Sounds plausible to me, but, there must be some chinook who hang around the Columbia all year and are not coming from northern waters. I only say this because there are chinook available just off the mouth during the early chinook only season and throughout the summer before the upriver brights and tules arrive to ascend the Columbia and make up the Buoy 10 fishery. I don't think those chinook are there yet. But, there certainly are some chinook around now.I believe the coho do turn south but mostly head west where oxygen concentrations for forage is good and temperatures are favorable. I also think the deeper the water the less the "bouncing around" they get and ocean currents stir up "food fish". My unproven theory has a reasoning I believe is logical... When Coho are starting to inundate the "home spawning grounds" it is very typical that we get them south and west of the CR. Schools used to be a regular thing but recently the schools are few and far between but can be found in krill and anchovie rich areas. They're not that different from Chinook as far as forage/fattening up is concerned but remember, Chinooks come from the cold water in the north.They get into shallow areas where forage like crab larvae, krill and small bait fish meets their demands v Coho coming from the west south west and finding forage near rich, structured, off shore pockets of forage. When the ocean is roughed up and the sandy seafloor gets stirred up, they move to deeper water just as the forage would for security as well as predation protection.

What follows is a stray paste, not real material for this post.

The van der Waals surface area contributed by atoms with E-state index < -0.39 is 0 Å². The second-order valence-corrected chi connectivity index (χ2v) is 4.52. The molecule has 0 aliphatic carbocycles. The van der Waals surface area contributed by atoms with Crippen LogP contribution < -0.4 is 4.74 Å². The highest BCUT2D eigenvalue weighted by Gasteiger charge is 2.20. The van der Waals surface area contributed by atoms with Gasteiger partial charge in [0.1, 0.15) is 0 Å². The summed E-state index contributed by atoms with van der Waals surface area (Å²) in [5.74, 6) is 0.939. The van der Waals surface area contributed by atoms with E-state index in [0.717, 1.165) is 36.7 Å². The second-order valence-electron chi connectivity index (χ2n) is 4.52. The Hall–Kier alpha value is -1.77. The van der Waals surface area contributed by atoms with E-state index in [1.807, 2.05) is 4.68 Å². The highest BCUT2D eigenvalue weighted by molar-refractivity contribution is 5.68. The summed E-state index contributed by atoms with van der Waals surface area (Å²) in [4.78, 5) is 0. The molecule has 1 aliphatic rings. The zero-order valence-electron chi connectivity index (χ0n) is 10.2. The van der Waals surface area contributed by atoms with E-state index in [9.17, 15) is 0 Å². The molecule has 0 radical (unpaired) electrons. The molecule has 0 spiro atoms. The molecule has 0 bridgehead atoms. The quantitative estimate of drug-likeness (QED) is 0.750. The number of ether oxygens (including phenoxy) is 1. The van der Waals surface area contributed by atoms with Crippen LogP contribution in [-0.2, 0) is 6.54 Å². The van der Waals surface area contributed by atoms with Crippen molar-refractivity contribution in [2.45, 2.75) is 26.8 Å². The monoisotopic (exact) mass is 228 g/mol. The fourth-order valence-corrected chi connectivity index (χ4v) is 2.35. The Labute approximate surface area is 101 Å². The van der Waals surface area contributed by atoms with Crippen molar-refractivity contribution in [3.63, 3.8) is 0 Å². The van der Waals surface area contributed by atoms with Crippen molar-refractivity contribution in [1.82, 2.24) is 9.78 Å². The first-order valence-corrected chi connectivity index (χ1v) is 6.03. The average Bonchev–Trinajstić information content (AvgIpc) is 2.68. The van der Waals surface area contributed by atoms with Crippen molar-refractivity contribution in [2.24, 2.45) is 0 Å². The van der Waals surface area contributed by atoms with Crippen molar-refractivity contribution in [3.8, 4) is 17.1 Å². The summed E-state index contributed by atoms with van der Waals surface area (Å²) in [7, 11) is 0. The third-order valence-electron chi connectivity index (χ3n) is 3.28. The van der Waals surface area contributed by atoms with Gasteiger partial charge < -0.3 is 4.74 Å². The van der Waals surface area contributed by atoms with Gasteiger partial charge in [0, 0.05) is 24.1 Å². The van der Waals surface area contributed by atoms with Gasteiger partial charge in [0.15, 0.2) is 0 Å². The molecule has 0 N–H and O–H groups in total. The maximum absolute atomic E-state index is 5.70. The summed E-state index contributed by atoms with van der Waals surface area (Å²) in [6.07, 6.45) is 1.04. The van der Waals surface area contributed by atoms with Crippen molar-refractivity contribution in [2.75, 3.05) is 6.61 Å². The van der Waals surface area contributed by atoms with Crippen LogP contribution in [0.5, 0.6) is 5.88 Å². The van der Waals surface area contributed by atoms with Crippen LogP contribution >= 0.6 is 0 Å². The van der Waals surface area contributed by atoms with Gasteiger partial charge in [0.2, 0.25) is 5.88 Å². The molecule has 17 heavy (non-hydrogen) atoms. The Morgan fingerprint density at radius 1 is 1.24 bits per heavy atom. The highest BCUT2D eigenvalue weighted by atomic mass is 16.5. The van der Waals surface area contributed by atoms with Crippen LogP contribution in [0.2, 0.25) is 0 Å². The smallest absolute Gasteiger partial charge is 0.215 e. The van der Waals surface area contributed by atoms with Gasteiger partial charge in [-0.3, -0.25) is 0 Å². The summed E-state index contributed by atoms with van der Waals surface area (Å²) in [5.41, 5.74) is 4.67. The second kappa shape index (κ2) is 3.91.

That's just my theory, I have no "science" to prove it and "my" reasoning hasn't been able to rebut it so far. HOWEVER, the evidence of where we go to get Coho V Chinook has proven itself year after year. Of course the two can be found in both areas but OVERWHELMINGLY speaking (as far as the CR area is concerned).......... Coho are South, higher in the deep water column and Chinooks are found North and deep in what ever water they are in, even in shallow water.